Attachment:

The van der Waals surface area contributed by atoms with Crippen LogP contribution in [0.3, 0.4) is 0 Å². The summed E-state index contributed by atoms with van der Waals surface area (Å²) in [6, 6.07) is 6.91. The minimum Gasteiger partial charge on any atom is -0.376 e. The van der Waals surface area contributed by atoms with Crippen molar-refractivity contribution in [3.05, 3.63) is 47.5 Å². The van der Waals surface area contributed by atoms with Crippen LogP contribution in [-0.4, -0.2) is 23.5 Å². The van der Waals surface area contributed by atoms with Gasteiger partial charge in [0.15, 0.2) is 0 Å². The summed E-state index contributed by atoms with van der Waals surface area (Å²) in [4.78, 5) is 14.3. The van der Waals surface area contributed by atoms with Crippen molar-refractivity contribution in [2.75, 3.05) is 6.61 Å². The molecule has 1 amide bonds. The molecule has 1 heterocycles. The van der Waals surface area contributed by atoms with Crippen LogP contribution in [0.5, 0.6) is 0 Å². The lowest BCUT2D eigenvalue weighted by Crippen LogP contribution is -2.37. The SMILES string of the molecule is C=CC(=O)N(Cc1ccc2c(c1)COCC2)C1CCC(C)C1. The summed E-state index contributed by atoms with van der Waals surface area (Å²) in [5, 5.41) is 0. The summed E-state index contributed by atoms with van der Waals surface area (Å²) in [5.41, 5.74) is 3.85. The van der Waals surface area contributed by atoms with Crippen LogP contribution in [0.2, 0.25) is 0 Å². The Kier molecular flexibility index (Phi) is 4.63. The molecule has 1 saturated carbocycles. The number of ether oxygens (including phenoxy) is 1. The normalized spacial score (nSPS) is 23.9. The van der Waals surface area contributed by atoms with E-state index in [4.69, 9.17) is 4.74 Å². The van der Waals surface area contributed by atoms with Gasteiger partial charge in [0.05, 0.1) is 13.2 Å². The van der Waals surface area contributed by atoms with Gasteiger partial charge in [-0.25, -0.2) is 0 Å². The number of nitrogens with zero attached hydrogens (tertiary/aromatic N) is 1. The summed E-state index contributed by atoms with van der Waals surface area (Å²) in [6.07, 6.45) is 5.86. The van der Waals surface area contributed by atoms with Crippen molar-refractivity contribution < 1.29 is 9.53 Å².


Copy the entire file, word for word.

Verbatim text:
The van der Waals surface area contributed by atoms with Crippen LogP contribution in [0.3, 0.4) is 0 Å². The summed E-state index contributed by atoms with van der Waals surface area (Å²) in [6, 6.07) is 6.91. The minimum Gasteiger partial charge on any atom is -0.376 e. The van der Waals surface area contributed by atoms with Crippen molar-refractivity contribution in [3.05, 3.63) is 47.5 Å². The van der Waals surface area contributed by atoms with Crippen LogP contribution in [-0.4, -0.2) is 23.5 Å². The van der Waals surface area contributed by atoms with Gasteiger partial charge in [0.15, 0.2) is 0 Å². The summed E-state index contributed by atoms with van der Waals surface area (Å²) in [4.78, 5) is 14.3. The van der Waals surface area contributed by atoms with Crippen molar-refractivity contribution in [2.75, 3.05) is 6.61 Å². The molecule has 1 amide bonds. The molecule has 1 heterocycles. The van der Waals surface area contributed by atoms with Crippen LogP contribution in [0.5, 0.6) is 0 Å². The lowest BCUT2D eigenvalue weighted by Crippen LogP contribution is -2.37. The SMILES string of the molecule is C=CC(=O)N(Cc1ccc2c(c1)COCC2)C1CCC(C)C1. The summed E-state index contributed by atoms with van der Waals surface area (Å²) in [5, 5.41) is 0. The summed E-state index contributed by atoms with van der Waals surface area (Å²) in [5.41, 5.74) is 3.85. The van der Waals surface area contributed by atoms with Crippen LogP contribution in [0.2, 0.25) is 0 Å². The Kier molecular flexibility index (Phi) is 4.63. The molecule has 1 saturated carbocycles. The number of ether oxygens (including phenoxy) is 1. The normalized spacial score (nSPS) is 23.9. The van der Waals surface area contributed by atoms with E-state index in [4.69, 9.17) is 4.74 Å². The van der Waals surface area contributed by atoms with Gasteiger partial charge in [0.05, 0.1) is 13.2 Å². The van der Waals surface area contributed by atoms with Gasteiger partial charge in [-0.25, -0.2) is 0 Å². The number of nitrogens with zero attached hydrogens (tertiary/aromatic N) is 1. The summed E-state index contributed by atoms with van der Waals surface area (Å²) in [6.07, 6.45) is 5.86. The van der Waals surface area contributed by atoms with Crippen molar-refractivity contribution < 1.29 is 9.53 Å².